Nnnnh…  Why you gotta do me this way?

“Christianity centres around orthodoxy, whereas Celtic practice emphasises the importance of doing things, rather than just believing in things (and therefore orthopraxy).”

Libris.  Please.

I won’t quibble with every single one of those characterizations, and the overall point is fine, but, Libris.  I know this is annoying to reckon with, but “one way that people do Christianity” does not account for all Christianities.  And the importance of “doing things” is pretty… canon.

I guess we could debate whether the “majority” (?) practice counts as the Platonic essence of what Christianity “is” vs. the relevance of basis texts and all other approaches, but I’m guessing the former would make it a lot harder to generalize about what Celtic practice is, too.  Or maybe it wouldn’t, I don’t know.

But do me a favor, eh?

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13 responses to “

  • Libris

    I was going on the basis of finding a ton of Bible quotes on being justified through faith, saved through faith, etc, and only a couple about being saved through works, rather than through experience of various Christian denominations (though they did both back that up, which was weird, because Anglicanism and Pentecostal fundamentalists generally agree on very little in my experience!)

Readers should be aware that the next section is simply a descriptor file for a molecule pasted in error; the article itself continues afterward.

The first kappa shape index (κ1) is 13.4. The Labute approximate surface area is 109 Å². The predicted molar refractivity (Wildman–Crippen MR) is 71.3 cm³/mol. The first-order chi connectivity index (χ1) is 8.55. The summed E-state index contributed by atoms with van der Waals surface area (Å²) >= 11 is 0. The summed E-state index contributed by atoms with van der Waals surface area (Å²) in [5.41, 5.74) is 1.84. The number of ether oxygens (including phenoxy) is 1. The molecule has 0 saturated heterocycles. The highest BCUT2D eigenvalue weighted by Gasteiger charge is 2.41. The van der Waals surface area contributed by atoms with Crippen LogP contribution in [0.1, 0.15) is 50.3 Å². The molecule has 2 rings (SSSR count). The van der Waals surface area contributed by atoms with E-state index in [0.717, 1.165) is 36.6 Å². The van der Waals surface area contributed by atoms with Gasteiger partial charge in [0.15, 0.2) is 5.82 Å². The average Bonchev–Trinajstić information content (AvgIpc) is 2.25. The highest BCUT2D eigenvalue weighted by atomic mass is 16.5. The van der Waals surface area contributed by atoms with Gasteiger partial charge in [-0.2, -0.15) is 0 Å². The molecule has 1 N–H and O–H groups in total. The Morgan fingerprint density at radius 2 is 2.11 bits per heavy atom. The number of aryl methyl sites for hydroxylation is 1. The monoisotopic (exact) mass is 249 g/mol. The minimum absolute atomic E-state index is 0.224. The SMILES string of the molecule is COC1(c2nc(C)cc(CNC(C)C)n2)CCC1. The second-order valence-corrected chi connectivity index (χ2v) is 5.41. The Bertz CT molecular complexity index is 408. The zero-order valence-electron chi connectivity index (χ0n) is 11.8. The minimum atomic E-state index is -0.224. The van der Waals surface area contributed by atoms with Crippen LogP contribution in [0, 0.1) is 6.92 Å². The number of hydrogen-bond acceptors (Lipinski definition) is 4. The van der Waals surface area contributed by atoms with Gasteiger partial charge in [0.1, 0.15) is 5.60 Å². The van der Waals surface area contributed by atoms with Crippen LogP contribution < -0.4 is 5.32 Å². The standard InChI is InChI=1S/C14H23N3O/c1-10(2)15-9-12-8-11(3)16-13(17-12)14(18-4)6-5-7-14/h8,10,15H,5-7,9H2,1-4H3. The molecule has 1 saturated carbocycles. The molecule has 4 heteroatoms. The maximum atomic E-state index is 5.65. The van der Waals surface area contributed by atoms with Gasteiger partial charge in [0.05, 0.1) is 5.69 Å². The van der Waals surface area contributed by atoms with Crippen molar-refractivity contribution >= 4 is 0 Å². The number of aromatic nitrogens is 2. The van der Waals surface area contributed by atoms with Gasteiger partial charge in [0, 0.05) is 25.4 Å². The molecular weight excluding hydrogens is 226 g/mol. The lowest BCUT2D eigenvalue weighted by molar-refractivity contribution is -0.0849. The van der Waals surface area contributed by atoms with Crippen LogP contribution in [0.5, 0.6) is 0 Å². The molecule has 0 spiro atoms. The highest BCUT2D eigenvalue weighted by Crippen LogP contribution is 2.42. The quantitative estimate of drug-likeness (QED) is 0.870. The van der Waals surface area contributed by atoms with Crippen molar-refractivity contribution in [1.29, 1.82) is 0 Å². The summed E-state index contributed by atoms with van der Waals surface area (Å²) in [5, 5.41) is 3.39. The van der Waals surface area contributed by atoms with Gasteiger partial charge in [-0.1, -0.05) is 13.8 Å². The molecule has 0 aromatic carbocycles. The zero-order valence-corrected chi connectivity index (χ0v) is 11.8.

Maybe a better way to put it would be that Christianity focuses on orthodoxy as the way to be saved/to be a Christian? Like, doing good works is important, but I’ve very seldom heard people say that you can actually be saved if you do good works but don’t accept Christianity as being valid/your religion? Or would you quibble with that also? Do feel free to expand.

    (By the way, I’m generally happy to discuss shit, you’re welcome to use a tumblr askbox/message/whatever. I can of course appear here whenever I see your posts, but I don’t get notifications or anything, so it’s just whenever I happen to think of it.)

    • Libris

      At that point, thinking about it, you mostly seem to get the differences of thoughts between the gospels and Paul, where Jesus’ examples in the gospels is pretty active at times (cf. moneychangers in temple, ‘let those of you who are without sin cast the first stone’, etc) but Paul’s injunctions are pretty passive a lot of the time (how many times do the various letters say variations on ‘for it is through faith you are saved, not works’???).

      I guess the thing that complicates matters there is that Jesus wasn’t big on injunctions, as far as I can tell; most of the big commands to everyone in the gospels are ‘love your neighbour as yourself’, so people looking for direction will find it in Paul, who is very….. well, he’s very Paul. :/ (I have leftover Opinions on Paul, okay.)

      • Coyote

        Oops, replied to your other comment before reading this one.

        Paul Opinions welcome here. Paul is, indeed, very Paul.

        • Arrela

          thirded, and also please feel free to elaborate, both of you.

          • Libris

            1) Paul, the first ace elitist. Paul, please stop implying that people who want to fuck are somehow less pure than you. Stop. Forever.